Driving in

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Written by ANDRÉE SEU

March 15, 2012, 11:33 AM

I mentioned yesterday that I am painting the downstairs trim. I approached this project scientifically and went online to see how to do it like the experts. The helpful man in cyberspace spoke of a technique called “cutting in,” which is evidently a way of controlling one’s paintbrush like you’re the boss, and not the paint.

This reminds me of when my college boyfriend taught me to drive, and said to “turn into the curves.” That is advice that has stood me in good stead for decades, and again involves a degree of voluntary pressing into the object at hand.

This morning I happened to read the following Psalm, with lessons of painting and driving fresh in my mind. David wrote:

“… I have purposed that my mouth will not transgress. With regard to the works of man, by the word of your lips I have avoided the ways of the violent. My steps have held fast to your paths; my feet have not slipped. I call upon you, for you will answer me, O God …” (Psalm 17:3-6).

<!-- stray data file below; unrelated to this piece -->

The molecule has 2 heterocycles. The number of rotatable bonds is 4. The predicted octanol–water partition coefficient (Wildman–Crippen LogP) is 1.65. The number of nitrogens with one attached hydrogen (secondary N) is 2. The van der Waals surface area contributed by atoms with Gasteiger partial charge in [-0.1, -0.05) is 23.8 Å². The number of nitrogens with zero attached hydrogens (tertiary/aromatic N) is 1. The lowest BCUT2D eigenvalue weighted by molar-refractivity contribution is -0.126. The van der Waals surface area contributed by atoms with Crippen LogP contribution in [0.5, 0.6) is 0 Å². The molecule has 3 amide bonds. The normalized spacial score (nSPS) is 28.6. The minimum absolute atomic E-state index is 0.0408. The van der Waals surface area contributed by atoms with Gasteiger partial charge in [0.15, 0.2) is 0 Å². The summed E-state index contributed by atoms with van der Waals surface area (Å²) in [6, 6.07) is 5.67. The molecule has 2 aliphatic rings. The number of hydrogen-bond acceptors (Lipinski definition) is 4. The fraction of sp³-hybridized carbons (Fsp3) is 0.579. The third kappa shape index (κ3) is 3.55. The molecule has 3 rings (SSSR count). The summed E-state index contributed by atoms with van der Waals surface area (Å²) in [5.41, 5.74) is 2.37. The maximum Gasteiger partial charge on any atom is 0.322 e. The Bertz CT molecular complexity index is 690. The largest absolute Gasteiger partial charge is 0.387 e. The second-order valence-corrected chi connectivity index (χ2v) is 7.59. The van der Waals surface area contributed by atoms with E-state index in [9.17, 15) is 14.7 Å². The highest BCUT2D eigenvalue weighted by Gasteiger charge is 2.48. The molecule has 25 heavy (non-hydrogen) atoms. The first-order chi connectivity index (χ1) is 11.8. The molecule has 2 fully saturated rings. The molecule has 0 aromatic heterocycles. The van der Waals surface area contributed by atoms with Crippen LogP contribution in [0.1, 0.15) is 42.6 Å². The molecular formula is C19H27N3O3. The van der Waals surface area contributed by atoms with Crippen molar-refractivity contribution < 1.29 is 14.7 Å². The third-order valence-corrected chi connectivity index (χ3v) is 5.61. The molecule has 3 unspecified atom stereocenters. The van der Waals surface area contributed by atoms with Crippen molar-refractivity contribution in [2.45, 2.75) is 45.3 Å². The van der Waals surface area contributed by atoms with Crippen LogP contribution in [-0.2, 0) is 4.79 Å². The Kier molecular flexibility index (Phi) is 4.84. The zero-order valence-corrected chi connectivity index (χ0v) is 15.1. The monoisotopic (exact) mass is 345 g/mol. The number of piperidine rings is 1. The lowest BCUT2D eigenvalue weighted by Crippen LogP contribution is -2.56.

Feel the forcefulness and willfulness of the tone. David knew the Word of God is to be pressed into—“cut into,” “turned into”—not merely read with listless poetic appreciation.

We tend to be afraid to handle the commands of God as commands, but David shows no such daintiness. He says “I have purposed [determined] that my mouth will not transgress.” He believes that there is reward to be gained by seeking God wholeheartedly. God says so Himself:

“… he rewards those who seek him” (Hebrews 11:6).

The Kingdom of God comes forcefully and forceful men lay hold of it. They master themselves (Genesis 4:7; Psalm 34:13; Matthew 5:48; 1 Corinthians 7:9; 1 Corinthians 9:27), by the grace of God available to them. They lay hold of the promises of God like David did, letting no slothful spirit rob them of the unspeakable things God is ready to pour out on those who love Him (John 14:21; 1 Corinthians 2:9).

It’s just a matter of being like Jacob:

“… I will not let you go unless you bless me” (Genesis 32:26).